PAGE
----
I can only comprehend that which I can recognize, think about, feel and experience, and surely there is more to life than that. How arrogant to think that I am alone in the Universe, just me, Megan and her consciousness, hallucinating this entire experience. Megan Carruth, creator of the Universe! The driving force and enabler of all! That would mean that you who are reading this do not exist, but you do, don’t you?
Option #5: “The Universe”
Universe means “all of matter and existence as a whole”, but it’s a material term, and using material terms to convey a subjective idea is crossing between two paradigms, and there has to be a better working metaphor than that.
So—the big question. What if, instead of calling this idea of all, the driving force and cause behind everything that is, I stripped it of extraneous qualities and just let it describe itself? (See foot note 1).
What if I just called it “Power”?
- n- the ability to do something or act in a particular way, especially as a faculty or quality.
- n – the capacity or ability to direct or influence the behavior of others or the course of events.
- v- supply (a device) with mechanical or electrical energy.
- v -move or travel with great speed or force.
Yes, I think Power is vague enough to work. But there are other two other things it needs to account for:
- It needs to speak to the order and meaning that I have experienced in my own life
- It must also recognize that I myself am not “it” (I.e., there is existence outside the realm of my own experience).
Couldn’t an accurate term for that phrase above be “the Power, Being, and Intelligence of ALL?”
If so, it could be even further refined to “Universal Power, Universal Intelligence” and “Universal Being”. Or, “Total Power, Total Intelligence…” (I see where the Religious idea of God is hierarchical).
Okay, so The Total Power, Being and Intelligence (of=belonging to, relative to, pertaining to)…ALL.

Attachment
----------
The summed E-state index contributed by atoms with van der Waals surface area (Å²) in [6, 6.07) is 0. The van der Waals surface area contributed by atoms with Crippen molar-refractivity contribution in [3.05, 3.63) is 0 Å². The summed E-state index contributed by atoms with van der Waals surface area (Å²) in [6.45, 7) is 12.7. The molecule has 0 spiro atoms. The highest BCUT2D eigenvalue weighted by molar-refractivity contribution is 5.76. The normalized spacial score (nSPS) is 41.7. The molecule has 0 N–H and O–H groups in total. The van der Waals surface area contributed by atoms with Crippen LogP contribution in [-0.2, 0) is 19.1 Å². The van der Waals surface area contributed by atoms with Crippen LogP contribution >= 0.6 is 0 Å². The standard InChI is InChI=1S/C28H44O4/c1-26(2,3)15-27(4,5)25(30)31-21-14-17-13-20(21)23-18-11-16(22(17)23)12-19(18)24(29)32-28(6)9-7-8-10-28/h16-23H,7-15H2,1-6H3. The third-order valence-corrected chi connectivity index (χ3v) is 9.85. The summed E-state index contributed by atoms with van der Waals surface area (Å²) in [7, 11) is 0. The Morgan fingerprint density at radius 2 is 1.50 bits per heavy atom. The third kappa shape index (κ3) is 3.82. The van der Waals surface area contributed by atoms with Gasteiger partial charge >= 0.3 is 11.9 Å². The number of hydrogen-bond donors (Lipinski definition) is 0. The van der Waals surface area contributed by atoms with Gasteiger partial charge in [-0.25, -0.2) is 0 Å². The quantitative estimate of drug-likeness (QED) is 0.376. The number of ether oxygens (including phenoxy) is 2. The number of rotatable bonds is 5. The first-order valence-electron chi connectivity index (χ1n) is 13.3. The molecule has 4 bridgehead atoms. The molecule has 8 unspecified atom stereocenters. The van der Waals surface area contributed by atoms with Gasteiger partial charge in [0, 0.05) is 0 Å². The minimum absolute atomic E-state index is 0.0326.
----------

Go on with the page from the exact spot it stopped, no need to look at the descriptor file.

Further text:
Here in lies the paradox, though. “All” is the broadest possible definition”, include everything and anything I wish to define… so technically it does work, while it gives definition, as soon as I narrow it, it becomes no longer broad. So, here I’ve run into a problem of semantics.
If “All” can include “me”, but I (me) can not include it (All), then in the hierarchy of ALL, ALL is above me, as a I can experience some of all of my experience, which is a part of the all, but not “all” of all as a whole. (See fractals).
Here is what I know for sure:
- I can experience some of all.
- I am some of All.
- As a part of all, I am integral to All.
- Since All is divisible by me (I), I (me) am also multiplied by All.
- “I” am is the part of All that divides itself.
“ALL makes ALL of ALL’s Parts.” ALL makes itself known, through experience, by dividing itself into parts. Only the subjective, can be experienced, and that is all relative.
That’s empowering (see what I did there)?
ALL can include anything!
Within the realm of my ability to experience it, all is available to me. So, in that sense, any attribute I strive to have, whether it be power (the ability to drive something forward) love (the feeling of similarity, (kind-ness)) help, unity, understanding…all of those things all are available within this definition of ALL, and are available to me, because they ARE me.
Define: attribute: A quality or feature regarded as a characteristic or inherent part of someone or something. And as a verb, it is regard something as being caused by.
Word for being a apart of, characteristic of, inherent to, ALL, but what is it caused by? Well, we are now back to Power.
What if I just called it Power?
1] The definition of “self explanatory” is explained (v.) by itself". If “it is explained by itself”=true, then the statement “what” it is explaining Itself means (that statement) it is referencing itself, by exemplifying itself, and that statement, which references itself is an example of itself, which is recursion. In fact, this [definition] contains an [example of itself], see [definition], ad infinitum. So the answer is recursive; contained within self, referencing itself forever. Also, See Fractals
2] In mathematics, a theorem is a statement that has been proven on the basis of previously established statements, such as other theorems—and generally accepted statements, such as axioms.